Complainant owns at least one registration in the European Union for the VOLKSWAGEN trademark. Complainant owns at least one International Registration for VOLKSWAGEN with an extension into the United States of America, among other countries. Complainant owns at least one registration in Brazil for the VOLKSWAGEN trademark. Accordingly, Complainant has established rights in its VOLKSWAGEN trademark pursuant to Policy, paragraph 4(a)(i).

The addition of a generic Top-Level Domain (gTLD) suffix, such as ".surf" in this case, is typically disregarded and thus insufficient to create a distinct domain name capable of overcoming a proper claim of confusing similarity. See Bentley Motors Limited v. Domain Admin / Kyle Rocheleau, Privacy Hero Inc., WIPO Case No. D2014-1919 (the ".com" portion of the disputed domain name being disregarded when conducting the confusingly similar analysis); Groupon, Inc. v. Whoisguard Protected, Whoisguard, Inc. / Vashti Scalise, WIPO Case No. 2016-2087 (adopting the same rationale).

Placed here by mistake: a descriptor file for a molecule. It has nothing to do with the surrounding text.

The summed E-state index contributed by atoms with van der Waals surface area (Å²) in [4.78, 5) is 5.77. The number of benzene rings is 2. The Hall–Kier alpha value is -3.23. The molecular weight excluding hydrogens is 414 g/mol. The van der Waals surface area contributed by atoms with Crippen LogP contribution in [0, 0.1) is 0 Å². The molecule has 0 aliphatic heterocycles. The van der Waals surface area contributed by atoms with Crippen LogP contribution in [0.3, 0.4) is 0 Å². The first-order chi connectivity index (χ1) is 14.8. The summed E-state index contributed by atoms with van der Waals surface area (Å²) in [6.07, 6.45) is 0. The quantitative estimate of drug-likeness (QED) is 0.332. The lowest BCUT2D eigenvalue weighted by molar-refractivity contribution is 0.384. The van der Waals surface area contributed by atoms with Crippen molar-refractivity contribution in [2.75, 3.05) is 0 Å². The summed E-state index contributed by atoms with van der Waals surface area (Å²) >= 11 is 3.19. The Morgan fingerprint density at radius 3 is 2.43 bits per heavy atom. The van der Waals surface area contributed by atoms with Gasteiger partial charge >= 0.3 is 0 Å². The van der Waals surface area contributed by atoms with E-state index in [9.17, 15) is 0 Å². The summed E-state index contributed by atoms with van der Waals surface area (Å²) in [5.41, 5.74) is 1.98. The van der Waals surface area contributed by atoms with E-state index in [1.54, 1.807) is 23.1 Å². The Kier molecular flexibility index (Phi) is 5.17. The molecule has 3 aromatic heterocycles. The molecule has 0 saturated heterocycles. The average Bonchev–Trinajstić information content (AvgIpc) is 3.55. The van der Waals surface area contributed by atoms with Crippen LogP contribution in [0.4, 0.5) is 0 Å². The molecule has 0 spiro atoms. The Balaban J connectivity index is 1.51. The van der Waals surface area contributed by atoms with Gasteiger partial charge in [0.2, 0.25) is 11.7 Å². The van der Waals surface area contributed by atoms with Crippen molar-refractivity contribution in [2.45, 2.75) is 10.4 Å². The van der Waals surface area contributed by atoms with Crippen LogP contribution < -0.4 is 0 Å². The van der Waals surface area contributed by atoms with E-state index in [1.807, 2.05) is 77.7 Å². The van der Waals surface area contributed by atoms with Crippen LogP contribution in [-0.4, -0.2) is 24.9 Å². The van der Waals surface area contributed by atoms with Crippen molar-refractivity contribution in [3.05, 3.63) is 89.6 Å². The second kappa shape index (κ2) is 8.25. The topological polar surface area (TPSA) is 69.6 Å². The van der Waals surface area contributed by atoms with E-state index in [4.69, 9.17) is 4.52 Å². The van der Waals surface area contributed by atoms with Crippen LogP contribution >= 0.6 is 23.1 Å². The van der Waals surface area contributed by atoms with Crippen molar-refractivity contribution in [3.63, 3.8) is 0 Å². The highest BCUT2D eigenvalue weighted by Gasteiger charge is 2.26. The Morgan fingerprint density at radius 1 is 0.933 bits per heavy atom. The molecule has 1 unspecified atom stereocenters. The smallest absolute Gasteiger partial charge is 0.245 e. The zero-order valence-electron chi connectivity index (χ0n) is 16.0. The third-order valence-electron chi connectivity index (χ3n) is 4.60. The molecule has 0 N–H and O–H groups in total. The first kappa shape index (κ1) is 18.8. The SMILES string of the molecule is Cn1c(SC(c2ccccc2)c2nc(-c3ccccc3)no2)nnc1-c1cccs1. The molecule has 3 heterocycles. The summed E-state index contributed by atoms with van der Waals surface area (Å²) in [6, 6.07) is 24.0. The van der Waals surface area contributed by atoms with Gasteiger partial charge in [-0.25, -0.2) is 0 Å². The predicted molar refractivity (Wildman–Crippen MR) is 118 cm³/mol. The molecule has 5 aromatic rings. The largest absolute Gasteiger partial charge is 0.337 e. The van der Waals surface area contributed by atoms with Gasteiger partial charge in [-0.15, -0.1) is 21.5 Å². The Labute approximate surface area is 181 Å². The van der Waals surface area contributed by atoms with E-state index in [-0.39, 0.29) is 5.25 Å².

In this case, the disputed domain name consists solely of Complainant's VOLKSWAGEN trademark combined with a gTLD (i.e., ".surf"). Accordingly, the disputed domain name (i.e., <volkswagen.surf>) is identical to Complainant's registered trademark (i.e., VOLKSWAGEN).

Complainant has proven the requirements of Policy, paragraph 4(a)(i).

B. Rights or Legitimate Interests

The Panel finds that Respondent has no rights or legitimate interests in the disputed domain name.

Respondent has failed to file a formal Response, which can suggest, in appropriate circumstances, that Respondent lacks rights or legitimate interests in the disputed domain name. See Pavillion Agency, Inc., Cliff Greenhouse and Keith Greenhouse v. Greenhouse Agency Ltd., and Glenn Greenhouse., WIPO Case No. D2000-1221 (finding that respondent's failure to respond in a UDRP proceeding can be construed, in appropriate circumstances, as an admission that it has no rights or legitimate interests in a domain name).